Francis Bacon's Superb Paintings Sizzle With Emotion At Royal Academy

Francis Bacon, Royal Academy of Arts ★★★★★

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Francis Bacon's Superb Paintings Sizzle With Emotion At Royal Academy Francis Bacon, Royal Academy of Arts 5
One of his overwhelming triptychs. © Royal Academy of Arts, London / David Parry. © The Estate of Francis Bacon. All rights reserved. DACS 2022

A caged chimpanzee's face is frozen in a primal scream. It's a terrifying sight and I take a step back lest it come to life, leap from the painting, sink its teeth into me and rip me limb from limb. It's a painting of raw intensity and emotion, and one of dozens in a major Francis Bacon exhibition at Royal Academy of Arts. This is one show that's not for the faint-hearted.

The exhibition is titled 'Man and Beast' and often it's hard to tell which I'm looking at —in one of the opening paintings, half a man's head is missing so all I can make out is an ear and his mouth which contains fangs and is oriented vertically. The effect is jarring. As far as I know there isn't a Francis Bacon-inspired horror movie, though from this show it's clear he produced lots of nightmare fuel.

Nightmare fuel comes as standard. © Royal Academy of Arts, London / David Parry. © The Estate of Francis Bacon. All rights reserved. DACS 2022

While there are screams and angst aplenty, there are moments of tenderness too with paintings showing naked men embracing. Francis Bacon was gay at a time when it was criminalised, so he had to position the work as being based on a photo of two wrestlers, though it's plain for any viewer to see they are lovers.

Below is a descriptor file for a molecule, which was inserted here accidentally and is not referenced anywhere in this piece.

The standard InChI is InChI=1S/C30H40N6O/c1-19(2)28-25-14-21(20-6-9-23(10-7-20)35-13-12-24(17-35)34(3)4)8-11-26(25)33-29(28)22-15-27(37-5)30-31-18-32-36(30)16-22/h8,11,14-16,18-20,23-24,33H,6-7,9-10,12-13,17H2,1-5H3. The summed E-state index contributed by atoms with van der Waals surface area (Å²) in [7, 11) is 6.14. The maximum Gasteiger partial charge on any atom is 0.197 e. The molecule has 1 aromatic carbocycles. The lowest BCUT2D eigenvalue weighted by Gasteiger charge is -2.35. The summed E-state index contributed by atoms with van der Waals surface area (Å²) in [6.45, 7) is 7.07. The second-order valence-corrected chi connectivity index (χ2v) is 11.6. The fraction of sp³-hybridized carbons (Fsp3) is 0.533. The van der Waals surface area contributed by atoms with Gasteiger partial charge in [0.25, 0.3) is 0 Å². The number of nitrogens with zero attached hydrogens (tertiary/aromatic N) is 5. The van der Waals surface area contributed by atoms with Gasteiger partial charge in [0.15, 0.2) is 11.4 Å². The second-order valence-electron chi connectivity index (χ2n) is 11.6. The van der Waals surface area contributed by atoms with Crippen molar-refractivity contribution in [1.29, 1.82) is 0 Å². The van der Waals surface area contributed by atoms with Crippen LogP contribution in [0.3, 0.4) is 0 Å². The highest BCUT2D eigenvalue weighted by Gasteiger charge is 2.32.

A painting of Pope Innocent by Spanish Old Master Diego Velazquez was a repeat subject for Bacon. There are several of his versions on display here, including one where the top of his head is missing and the bottom is dominated by a scream that feels like a brief moment locked for eternity inside the painting. Yes, I'm back on the screams and I can't help but be drawn to them — it's intimidating, it's exhausting and it's also addictive to keep staring into these open-mouthed abysses.

A rare tender moment of two men embracing. © Royal Academy of Arts, London / David Parry. © The Estate of Francis Bacon. All rights reserved. DACS 2022

The show contains many of Bacon's large-scale triptychs which overwhelm and cause me to step back, as well as paintings where the intensity of motion at a bullfight turns figures into a blur — but leaves the threatening bull clearer to ensure no viewer ever feels comfortable while standing in front of it.

It's fantastic when a painting leaves a lasting emotional impact on a viewer, and in this blockbuster exhibitions dozens left me reeling. Though it's such heavyweight subject matter — I recommend spending the rest of the day with comfort food and lightweight telly to make up for it.  

Francis Bacon: Man and Beast is on at Royal Academy of Arts from 29 January until 17 April 2022. Tickets are £22-£24.50. For those looking for more Bacon there's also an excellent selection of his prints round the corner in a free exhibition at Marlborough London.

Last Updated 27 January 2022